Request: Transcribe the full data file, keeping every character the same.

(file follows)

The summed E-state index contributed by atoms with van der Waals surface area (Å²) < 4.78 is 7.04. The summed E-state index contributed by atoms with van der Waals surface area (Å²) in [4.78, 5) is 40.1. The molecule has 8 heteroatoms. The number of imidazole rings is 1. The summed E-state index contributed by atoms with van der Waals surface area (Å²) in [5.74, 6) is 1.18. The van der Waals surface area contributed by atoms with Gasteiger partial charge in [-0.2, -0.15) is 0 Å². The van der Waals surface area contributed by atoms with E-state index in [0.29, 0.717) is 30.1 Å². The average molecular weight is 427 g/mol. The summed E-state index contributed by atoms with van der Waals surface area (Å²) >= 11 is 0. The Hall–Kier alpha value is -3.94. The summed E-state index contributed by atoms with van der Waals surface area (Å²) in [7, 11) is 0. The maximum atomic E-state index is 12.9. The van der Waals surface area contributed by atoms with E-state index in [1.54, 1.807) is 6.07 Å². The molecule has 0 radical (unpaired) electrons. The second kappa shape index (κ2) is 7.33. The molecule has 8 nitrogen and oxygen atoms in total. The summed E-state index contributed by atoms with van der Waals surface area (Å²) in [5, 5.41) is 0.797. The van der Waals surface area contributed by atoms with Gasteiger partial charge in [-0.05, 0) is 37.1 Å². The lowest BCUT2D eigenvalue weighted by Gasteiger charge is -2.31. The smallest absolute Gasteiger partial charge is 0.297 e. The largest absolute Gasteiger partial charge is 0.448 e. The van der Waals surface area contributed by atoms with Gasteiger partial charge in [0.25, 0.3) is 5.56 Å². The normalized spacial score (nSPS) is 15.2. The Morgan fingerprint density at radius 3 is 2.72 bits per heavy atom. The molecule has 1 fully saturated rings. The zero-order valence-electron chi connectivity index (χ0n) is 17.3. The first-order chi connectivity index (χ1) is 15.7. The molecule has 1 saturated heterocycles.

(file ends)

The summed E-state index contributed by atoms with van der Waals surface area (Å²) < 4.78 is 7.04. The summed E-state index contributed by atoms with van der Waals surface area (Å²) in [4.78, 5) is 40.1. The molecule has 8 heteroatoms. The number of imidazole rings is 1. The summed E-state index contributed by atoms with van der Waals surface area (Å²) in [5.74, 6) is 1.18. The van der Waals surface area contributed by atoms with Gasteiger partial charge in [-0.2, -0.15) is 0 Å². The van der Waals surface area contributed by atoms with E-state index in [0.29, 0.717) is 30.1 Å². The average molecular weight is 427 g/mol. The summed E-state index contributed by atoms with van der Waals surface area (Å²) >= 11 is 0. The Hall–Kier alpha value is -3.94. The summed E-state index contributed by atoms with van der Waals surface area (Å²) in [7, 11) is 0. The maximum atomic E-state index is 12.9. The van der Waals surface area contributed by atoms with E-state index in [1.54, 1.807) is 6.07 Å². The molecule has 0 radical (unpaired) electrons. The second kappa shape index (κ2) is 7.33. The molecule has 8 nitrogen and oxygen atoms in total. The summed E-state index contributed by atoms with van der Waals surface area (Å²) in [5, 5.41) is 0.797. The van der Waals surface area contributed by atoms with Gasteiger partial charge in [-0.05, 0) is 37.1 Å². The lowest BCUT2D eigenvalue weighted by Gasteiger charge is -2.31. The smallest absolute Gasteiger partial charge is 0.297 e. The largest absolute Gasteiger partial charge is 0.448 e. The van der Waals surface area contributed by atoms with Gasteiger partial charge in [0.25, 0.3) is 5.56 Å². The normalized spacial score (nSPS) is 15.2. The Morgan fingerprint density at radius 3 is 2.72 bits per heavy atom. The molecule has 1 fully saturated rings. The zero-order valence-electron chi connectivity index (χ0n) is 17.3. The first-order chi connectivity index (χ1) is 15.7. The molecule has 1 saturated heterocycles.